The American Legin Magazine, June 1950


On May 1, 1950 the American Legion and (most of) the citizens of Mosinee, Wisconsin staged an unusual Cold War "object lesson" in what it would be like to live under Soviet domination. It was on this May Day that a mock Soviet take-over of the town was conducted for the benefit of a huge international press contingent including a reporter from TASS, the Russian news agency. During the elaborate street theater production, the Mayor and Police Chief were "forcibly" relived of their posts, members of the clergy were taken to a barbed wire encampment, the Mosinee Times newspaper was "nationalized" and re-dubbed "The Red Star." Even the local movie theater was forced to stop showing its current feature (GUILTY OF TREASON) and begin running Russian propaganda movies.

Not surprisingly the American Legion magazine gave the over-the-top pageant of paranoia-blended patriotism a rave review in its June 1950 issue. The editors were also quick to point out that their magazine’s evil twin—the Daily Worker—hated the Mosinee stunt: "The commies—that is the real reds—didn't like the demonstration a little bit. The Daily Worker editorialized—the Legion was dubbed a 'fascist' organization...'"

The overall PR success of the fake Mosinee invasion and occupation was marred by two deaths that the American Legion magazine took note of in a highlighted box offset from their otherwise rah-rah coverage:
Mosinee Mayor Dead After Red Attack, The American Legin Magazine, June 1950


The one-day occupation of Mosinee under "red" rule ended with a note of tragedy when Mayor Ralph Kronewetter, 49, was stricken with a heart attack while enroute to the park for the concluding meeting of the day, a patriotic rally. He was removed to a hospital at Wausau, where his death occurred on the night of May 6th.

On the following morning the Rev. Will La Brew Bennett, 72, Methodist minister who had participated in the Mosinee demonstration, was found dead in bed.

"It was a terrible coincidence," commented Franklin Baker, Commander of the Bohnsdahl-Gustin Post of the Legion, which staged the mock invasion.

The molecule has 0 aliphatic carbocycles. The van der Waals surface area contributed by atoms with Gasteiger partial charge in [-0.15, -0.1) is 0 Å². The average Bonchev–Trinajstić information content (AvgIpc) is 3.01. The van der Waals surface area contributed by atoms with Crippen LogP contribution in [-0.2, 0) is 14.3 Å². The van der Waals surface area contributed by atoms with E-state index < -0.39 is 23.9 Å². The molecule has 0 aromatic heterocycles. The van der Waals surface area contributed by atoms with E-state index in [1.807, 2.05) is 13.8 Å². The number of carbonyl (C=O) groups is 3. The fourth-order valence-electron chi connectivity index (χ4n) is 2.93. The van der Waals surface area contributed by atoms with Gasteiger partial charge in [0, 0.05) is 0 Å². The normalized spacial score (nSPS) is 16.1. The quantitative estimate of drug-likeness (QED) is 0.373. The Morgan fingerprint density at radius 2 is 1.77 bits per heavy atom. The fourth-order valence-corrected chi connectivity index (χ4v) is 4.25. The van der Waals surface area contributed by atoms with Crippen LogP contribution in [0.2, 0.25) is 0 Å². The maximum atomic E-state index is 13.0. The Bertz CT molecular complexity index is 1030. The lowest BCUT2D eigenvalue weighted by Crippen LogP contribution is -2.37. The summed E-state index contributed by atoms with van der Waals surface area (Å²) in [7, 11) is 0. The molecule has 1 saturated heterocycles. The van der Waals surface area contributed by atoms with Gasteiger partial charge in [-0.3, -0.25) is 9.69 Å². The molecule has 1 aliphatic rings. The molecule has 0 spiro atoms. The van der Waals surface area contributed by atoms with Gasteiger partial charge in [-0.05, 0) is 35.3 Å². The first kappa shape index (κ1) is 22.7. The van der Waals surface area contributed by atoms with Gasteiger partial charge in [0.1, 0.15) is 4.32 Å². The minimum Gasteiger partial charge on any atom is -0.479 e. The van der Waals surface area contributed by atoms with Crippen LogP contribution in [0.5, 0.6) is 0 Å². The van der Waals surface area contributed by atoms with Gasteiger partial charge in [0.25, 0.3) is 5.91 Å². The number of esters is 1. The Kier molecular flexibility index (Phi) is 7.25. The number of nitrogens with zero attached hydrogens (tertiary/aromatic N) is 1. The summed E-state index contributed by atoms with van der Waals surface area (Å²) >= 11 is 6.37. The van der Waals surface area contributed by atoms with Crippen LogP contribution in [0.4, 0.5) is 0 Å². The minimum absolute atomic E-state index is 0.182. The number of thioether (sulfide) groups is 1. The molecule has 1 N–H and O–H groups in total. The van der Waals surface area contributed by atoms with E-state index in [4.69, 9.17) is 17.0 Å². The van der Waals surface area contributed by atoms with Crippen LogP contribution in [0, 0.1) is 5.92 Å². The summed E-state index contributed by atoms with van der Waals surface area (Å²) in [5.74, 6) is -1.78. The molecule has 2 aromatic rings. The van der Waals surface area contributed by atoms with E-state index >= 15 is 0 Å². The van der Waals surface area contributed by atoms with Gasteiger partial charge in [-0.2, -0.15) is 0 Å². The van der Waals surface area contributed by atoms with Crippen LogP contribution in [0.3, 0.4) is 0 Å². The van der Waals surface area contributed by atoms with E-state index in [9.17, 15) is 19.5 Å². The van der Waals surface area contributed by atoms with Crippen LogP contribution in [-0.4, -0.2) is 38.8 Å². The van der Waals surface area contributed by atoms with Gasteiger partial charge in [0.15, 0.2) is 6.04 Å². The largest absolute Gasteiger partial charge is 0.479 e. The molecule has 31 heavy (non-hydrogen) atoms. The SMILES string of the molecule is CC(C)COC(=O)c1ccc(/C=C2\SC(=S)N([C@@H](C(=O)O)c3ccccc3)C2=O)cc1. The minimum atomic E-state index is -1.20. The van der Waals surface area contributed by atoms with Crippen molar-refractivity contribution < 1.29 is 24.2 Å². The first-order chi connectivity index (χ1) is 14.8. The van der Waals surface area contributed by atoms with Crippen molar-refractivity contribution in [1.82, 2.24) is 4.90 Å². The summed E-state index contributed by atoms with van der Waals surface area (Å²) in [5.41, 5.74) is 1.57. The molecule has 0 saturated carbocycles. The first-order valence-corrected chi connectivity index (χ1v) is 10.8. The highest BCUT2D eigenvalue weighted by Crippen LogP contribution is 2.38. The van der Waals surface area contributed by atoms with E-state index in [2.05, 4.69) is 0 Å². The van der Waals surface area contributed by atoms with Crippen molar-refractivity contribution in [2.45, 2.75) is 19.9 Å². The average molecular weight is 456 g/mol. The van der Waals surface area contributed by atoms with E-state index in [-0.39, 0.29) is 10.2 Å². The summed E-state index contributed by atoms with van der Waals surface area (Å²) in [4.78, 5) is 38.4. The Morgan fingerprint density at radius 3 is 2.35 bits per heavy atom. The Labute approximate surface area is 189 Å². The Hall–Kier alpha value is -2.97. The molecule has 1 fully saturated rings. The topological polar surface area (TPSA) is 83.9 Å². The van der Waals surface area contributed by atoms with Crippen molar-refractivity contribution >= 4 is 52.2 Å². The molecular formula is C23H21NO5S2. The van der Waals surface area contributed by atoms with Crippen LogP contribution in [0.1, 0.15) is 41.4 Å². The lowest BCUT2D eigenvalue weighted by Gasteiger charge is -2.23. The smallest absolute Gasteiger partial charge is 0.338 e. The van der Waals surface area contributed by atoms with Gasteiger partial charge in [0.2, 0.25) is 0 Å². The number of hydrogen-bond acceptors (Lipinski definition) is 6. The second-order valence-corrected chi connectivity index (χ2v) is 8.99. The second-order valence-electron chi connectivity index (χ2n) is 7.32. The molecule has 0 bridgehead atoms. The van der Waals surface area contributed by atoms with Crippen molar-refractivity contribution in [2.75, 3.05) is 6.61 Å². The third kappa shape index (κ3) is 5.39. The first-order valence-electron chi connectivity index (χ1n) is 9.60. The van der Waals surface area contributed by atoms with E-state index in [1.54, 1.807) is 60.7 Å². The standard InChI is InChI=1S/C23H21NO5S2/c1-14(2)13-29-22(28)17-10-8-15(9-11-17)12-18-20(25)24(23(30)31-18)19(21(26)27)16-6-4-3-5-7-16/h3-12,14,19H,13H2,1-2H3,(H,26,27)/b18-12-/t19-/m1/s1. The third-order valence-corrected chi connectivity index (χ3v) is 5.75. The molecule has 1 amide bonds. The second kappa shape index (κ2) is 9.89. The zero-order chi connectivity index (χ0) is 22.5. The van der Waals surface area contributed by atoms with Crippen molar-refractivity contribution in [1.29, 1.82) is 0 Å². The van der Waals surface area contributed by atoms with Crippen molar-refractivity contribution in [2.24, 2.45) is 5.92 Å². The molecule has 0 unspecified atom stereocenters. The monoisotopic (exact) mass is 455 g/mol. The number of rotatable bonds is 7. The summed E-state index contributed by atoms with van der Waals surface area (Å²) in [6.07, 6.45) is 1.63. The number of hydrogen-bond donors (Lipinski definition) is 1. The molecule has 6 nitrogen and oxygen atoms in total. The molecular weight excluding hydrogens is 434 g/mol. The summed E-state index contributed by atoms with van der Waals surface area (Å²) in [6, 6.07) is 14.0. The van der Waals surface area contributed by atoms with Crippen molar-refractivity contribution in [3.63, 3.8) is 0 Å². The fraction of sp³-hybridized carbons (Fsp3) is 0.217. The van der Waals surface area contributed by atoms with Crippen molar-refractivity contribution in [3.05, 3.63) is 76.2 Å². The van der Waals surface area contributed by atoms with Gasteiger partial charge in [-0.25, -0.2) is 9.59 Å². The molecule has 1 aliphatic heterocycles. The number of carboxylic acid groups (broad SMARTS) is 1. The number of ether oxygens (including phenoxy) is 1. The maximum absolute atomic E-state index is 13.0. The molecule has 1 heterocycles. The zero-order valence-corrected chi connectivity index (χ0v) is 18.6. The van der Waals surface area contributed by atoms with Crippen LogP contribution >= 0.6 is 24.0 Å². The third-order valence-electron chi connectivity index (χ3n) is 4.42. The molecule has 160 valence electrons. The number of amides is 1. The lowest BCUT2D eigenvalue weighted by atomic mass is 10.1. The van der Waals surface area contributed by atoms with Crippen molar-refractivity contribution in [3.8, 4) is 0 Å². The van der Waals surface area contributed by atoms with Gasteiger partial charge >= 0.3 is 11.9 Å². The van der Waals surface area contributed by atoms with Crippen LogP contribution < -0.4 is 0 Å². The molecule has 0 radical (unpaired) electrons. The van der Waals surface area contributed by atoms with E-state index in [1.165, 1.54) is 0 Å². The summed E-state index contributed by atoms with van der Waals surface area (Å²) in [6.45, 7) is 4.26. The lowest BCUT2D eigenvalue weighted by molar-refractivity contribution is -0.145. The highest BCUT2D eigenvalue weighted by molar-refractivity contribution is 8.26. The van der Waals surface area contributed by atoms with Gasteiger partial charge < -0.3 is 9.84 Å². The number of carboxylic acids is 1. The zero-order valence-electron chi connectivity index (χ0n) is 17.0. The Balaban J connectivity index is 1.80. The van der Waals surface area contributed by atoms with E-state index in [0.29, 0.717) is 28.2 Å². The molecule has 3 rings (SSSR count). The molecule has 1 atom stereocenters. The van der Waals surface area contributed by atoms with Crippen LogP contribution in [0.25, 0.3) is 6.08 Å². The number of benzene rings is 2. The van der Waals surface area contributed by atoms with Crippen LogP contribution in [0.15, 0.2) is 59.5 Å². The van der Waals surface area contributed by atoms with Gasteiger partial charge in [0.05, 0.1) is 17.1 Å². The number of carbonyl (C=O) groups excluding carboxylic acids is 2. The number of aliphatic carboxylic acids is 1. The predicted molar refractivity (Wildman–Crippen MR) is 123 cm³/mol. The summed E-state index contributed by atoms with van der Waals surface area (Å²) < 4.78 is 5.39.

Other notable articles in this issue of the magazine include the suggestively titled "How to Find a Guy" (it is actually about how to locate an old Army buddy in a strange town) and a primer on how to defend oneself from attack ("Suppose Someone Comes at You") that features accompanying demo photos of escaping the dreaded "bear hug attack."

There is also this outraged letter to the editor concerning Commie hate mail (an issue of American Legion magazine without a letter complaining about Communists would be like an issue of Penthouse without a letter from a "student at a small Midwestern university" who never thought he would be writing in):

In the February issue of American Legion magazine you published an article I wrote about using your magazine as a textbook. Now I am being bombarded with Communist papers and letters asking me not to teach Problems of Democracy...

Some of the papers are called "Freedom and Plenty," "Women's Voice" and "Money." I let my students and the whole school read the letters and papers and then proceed to break down the pack of lies that each paper has. I only wish it were possible to describe some of the trash these people write. They had a poem in one of the papers, about the traitorous Atlantic Pact.

My students were outraged, as well as I, to receive such junk. However, it served a good purpose as well. It showed these rural youth that we have a very dangerous element here in America. It has also shown me that we’ve got a generation of kids that are willing to fight for their country.

Lester Smith, Harrison Valley, PA

For more on the Mosinee invasion and the Americanism pageants of the early Cold War, CONELRAD recommends Richard M. Fried's The Russians Are Coming! the Russians Are Coming!.
Big men like to use this bear hug attack...if his arms aren't pinned, the defender places his thumbs under the ears

By the Editors of American Legion magazine
"It Happened One Day in Mosinee"
June 1950


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